Processor Lemonade

This is the way I usually make lemonade on a hot day when I am gasping for a refreshing drink. It is quick and easy and the flavour is good, though not quite as nice as that of lemonade made by the traditional method.

You need lemons, sugar and water. Slice off the ends of the lemons and discard. Cut up the rest - zest, pith, flesh and all - into rough chunks over the bowl of the processor, dropping in the pieces. Add a generous sprinkling of sugar and enough water to reach about half-way up the lemon chunks. Process to a sludge, then strain off the juice through a sieve, pressing down gently to extract the liquid. Return the lemon debris to the processor, add roughly the same amount of water as you did before, and process again for a few seconds. Strain into the first lot of juice.

Now taste the lemonade: if it is still too sharp to drink, return the lemon debris to the processor for a third time, add extra sugar and water, and repeat the processing and straining. Once the balance is about right, pour into a jug and chill.

Traditional Lemonade

This is the finest of all lemonades with an intense, lemony, slightly bitter taste.

Makes about 1 1/2 pints (0.8l)

Ingredients: 3 lemons

2oz (60g) sugar lumps

mint leaves or borage to serve

Preparation: Rub the lumps of sugar over the zest of the lemons until all the aromatic oils are drawn out and the sugar is saturated. As each lump is used up, drop into a large bowl. Slice the lemons thinly, peel and all, and add to the bowl. Pour 1 1/2 pints of boiling water over the fruit and sugar, and leave to steep for at least 12 hours and up to 24. Strain.

Serve well chilled, with mint leaves or borage leaves floating on top.

Carioca de Limao

A Portuguese alternative to the hefty kick of a strong after-dinner coffee, Carioca de Limao is a simple form of lemon tea, very soothing and light. Just put a couple of strips of freshly pared lemon zest in a cup and pour over boiling water. Leave for a couple of minutes to infuse, sweeten with a little sugar or honey if you wish, then drink.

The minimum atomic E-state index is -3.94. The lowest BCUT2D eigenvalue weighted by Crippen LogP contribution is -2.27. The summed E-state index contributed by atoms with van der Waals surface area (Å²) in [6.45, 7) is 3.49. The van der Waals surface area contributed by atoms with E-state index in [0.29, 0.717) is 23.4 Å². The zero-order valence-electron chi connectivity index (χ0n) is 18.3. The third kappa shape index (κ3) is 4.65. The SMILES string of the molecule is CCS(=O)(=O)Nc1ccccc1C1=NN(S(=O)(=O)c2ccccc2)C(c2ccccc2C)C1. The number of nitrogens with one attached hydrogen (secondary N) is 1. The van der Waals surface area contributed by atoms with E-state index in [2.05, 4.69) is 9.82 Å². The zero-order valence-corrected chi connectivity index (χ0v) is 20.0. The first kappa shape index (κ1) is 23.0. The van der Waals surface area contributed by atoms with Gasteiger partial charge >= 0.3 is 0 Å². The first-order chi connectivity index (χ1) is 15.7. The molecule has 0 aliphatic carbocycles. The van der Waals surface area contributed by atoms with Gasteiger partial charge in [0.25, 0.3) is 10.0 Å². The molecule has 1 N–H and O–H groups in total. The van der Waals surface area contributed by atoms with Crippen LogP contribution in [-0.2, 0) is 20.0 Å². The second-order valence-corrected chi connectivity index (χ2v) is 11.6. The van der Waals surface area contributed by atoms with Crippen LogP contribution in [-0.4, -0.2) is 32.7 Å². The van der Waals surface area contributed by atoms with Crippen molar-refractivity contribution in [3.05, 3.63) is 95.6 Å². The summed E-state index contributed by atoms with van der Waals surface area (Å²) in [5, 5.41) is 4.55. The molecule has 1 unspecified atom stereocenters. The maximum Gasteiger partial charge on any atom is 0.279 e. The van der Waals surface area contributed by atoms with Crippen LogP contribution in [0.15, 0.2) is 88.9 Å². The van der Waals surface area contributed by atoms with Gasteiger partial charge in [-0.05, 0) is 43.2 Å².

Baked Hake with Lemon and Tomato

Cooked fish needs lemon to highlight its delicate flavour, and in this recipe they both go into the oven together.

Serves 4

Ingredients: 1 hake weighing 2-2 1/2 lb (0.9-1.35kg), cleaned and scaled

12oz (340g) tomatoes, skinned and sliced

1 lemon, thinly sliced

1 clove garlic, finely chopped

3tbs olive oil

1tbs finely chopped chives

1tbs finely chopped parsley

salt and pepper

Preparation: Make three slashes across the thickest part of the fish on both sides, so that it cooks evenly in the heat of the oven. Oil an ovenproof dish lightly, and arrange the tomato slices and half the lemon slices in it. Sprinkle with the garlic and season with salt and pepper. Sit the fish on top, curling it round to fit nicely. Season again, and arrange remaining lemon slices on top. Spoon two tablespoons of water (or white wine if you have some to spare) around the fish. Drizzle over the oil.

Bake at 180C/350F/gas 4 for about 30 minutes, basting occasionally with its own juices, until just cooked through. Scatter with parsley and chives and serve immediately.